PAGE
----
Friday, January 26, 2018

Taming modern Frankensteins

The Jan. 12 issue of Science Magazine has an interesting section of articles on the long shadow cast by Mary Shelley’s 200 year old Frankenstein tale. Shultz offers a toolbox for creating a modern monster, Kupferschmidt describes the writing of Bostrom and others concerned that artificial intelligence may lead to the extinction of Homo Sapiens,and Jon Cohen offers a glossary of Frankenwords that I paste in here:

Supercoated broomheads used in curling, a winter sport played on ice.
J. Craig Venter's attempt to create an artificial cell containing the smallest possible number of essential genes.
Exaggerated concerns about transgenic food (Frankenfood) and other products of genetic engineering.
Engineered trees that grow more quickly, absorbing more carbon dioxide and providing more wood and pulp without the need for toxic chemicals.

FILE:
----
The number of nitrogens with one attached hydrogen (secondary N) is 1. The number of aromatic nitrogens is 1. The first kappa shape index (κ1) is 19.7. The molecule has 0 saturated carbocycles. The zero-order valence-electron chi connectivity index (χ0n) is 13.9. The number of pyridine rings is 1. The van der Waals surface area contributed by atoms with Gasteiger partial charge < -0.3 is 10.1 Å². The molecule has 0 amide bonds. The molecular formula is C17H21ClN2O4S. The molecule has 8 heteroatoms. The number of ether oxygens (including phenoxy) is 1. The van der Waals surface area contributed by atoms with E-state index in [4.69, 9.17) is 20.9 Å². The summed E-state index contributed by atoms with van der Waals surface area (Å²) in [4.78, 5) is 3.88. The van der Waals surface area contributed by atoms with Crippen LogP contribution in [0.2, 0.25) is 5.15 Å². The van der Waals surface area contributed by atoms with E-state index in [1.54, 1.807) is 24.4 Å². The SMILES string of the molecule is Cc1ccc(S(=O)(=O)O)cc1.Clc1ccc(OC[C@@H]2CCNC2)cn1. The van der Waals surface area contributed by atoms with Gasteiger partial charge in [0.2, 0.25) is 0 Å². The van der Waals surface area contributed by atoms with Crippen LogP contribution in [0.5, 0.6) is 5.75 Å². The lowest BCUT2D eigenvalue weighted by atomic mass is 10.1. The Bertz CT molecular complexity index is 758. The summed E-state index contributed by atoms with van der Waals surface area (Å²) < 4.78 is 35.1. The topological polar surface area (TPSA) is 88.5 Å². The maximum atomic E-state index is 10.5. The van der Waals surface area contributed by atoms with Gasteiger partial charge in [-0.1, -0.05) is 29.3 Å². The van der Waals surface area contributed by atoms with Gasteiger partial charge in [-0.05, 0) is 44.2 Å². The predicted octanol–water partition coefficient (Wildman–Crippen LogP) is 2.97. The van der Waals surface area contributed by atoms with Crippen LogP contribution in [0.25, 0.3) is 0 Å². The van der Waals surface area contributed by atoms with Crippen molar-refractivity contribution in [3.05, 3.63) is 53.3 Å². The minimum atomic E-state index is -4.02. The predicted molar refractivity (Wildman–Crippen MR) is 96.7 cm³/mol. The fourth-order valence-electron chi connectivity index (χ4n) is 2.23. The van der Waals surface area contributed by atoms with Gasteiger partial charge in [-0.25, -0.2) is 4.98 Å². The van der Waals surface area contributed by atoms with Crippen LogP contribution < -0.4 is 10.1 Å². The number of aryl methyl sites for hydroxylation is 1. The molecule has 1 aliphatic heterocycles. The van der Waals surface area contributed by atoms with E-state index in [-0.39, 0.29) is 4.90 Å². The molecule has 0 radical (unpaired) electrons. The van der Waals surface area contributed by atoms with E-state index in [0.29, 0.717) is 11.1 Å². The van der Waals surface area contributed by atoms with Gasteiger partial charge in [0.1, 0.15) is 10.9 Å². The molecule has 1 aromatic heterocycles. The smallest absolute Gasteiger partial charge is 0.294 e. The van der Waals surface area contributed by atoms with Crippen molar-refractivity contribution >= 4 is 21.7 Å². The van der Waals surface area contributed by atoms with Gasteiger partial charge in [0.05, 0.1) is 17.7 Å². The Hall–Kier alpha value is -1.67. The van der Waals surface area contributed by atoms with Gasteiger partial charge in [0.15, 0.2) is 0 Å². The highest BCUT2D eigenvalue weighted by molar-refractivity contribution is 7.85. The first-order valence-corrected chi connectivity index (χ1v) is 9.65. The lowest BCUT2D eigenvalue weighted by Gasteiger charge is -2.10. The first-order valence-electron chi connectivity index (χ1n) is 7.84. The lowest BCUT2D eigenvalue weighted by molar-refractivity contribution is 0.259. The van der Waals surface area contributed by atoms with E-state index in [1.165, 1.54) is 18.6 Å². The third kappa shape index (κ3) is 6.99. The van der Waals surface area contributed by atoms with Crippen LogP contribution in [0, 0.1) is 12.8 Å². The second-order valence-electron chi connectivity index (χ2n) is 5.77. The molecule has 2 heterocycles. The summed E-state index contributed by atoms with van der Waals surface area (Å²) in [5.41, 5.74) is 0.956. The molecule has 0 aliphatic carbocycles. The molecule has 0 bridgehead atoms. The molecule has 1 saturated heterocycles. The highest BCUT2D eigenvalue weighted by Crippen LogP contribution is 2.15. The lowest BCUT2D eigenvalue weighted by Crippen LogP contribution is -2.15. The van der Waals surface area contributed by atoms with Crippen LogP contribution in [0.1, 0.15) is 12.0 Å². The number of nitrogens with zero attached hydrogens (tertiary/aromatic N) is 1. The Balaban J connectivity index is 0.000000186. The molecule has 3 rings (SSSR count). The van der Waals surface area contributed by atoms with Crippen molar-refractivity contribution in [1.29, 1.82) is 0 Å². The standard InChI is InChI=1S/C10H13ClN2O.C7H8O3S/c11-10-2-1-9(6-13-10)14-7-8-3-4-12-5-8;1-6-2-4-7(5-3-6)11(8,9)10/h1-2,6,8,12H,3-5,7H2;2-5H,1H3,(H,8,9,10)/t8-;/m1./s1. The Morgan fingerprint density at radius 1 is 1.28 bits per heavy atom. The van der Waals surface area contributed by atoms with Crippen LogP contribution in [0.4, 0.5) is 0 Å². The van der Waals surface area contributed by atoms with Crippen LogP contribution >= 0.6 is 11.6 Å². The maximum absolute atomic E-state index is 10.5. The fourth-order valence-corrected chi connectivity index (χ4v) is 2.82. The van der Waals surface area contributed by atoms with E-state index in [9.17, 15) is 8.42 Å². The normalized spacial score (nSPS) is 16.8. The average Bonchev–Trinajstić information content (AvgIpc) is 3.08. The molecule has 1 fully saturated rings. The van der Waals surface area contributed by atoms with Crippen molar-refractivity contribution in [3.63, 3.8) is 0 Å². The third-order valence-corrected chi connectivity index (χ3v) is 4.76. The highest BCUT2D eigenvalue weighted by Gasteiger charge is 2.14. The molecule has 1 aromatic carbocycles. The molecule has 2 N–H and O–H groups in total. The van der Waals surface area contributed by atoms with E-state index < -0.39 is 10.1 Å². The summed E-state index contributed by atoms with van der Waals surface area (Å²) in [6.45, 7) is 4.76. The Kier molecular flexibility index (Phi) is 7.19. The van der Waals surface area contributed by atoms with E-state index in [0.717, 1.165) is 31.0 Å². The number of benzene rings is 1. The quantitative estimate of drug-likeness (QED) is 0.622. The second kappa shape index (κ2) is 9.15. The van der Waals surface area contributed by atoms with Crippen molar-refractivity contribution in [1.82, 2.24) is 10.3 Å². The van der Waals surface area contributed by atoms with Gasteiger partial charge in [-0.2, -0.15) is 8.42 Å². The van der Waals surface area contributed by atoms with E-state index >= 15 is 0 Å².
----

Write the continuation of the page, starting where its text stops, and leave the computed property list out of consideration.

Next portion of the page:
The catechol-O-methyltransferase gene. In 2008, researchers linked variants in the gene to the strong, frightful reaction some people have to horror movies.
A male diamondback moth engineered to spread a lethal gene to females, creating nonviable offspring that reduce the moth's toll on crops. Cousins include Frankenflies and Frankenmosquitoes.
A genetically or surgically altered mouse. Variations have included the “oncomouse” that's prone to cancer and the “earmouse” that had a human-shaped ear.
Mothers who freeze eggs for their infertile daughters to use.
Transgenic dogs that would repel fleas; cats that would not cause allergies.
Cellphone towers that resemble pine trees.
A robot, created at the University of Reading in the United Kingdom, that had a “brain” made of rat neurons placed on a multielectrode array.
Platform shoes with wedge heels or sneakers with heels.
University websites that have conflicting material posted by professors and their departments.
Genetically modified potatoes that are resistant to blight. Also known as Frankenfries.
A combination of storms that creates a monster event. Superstorm Sandy famously merged with another storm in 2012 to wallop the U.S. East Coast.

1 comment:

  1. Should have saved this blog entry for Halloween.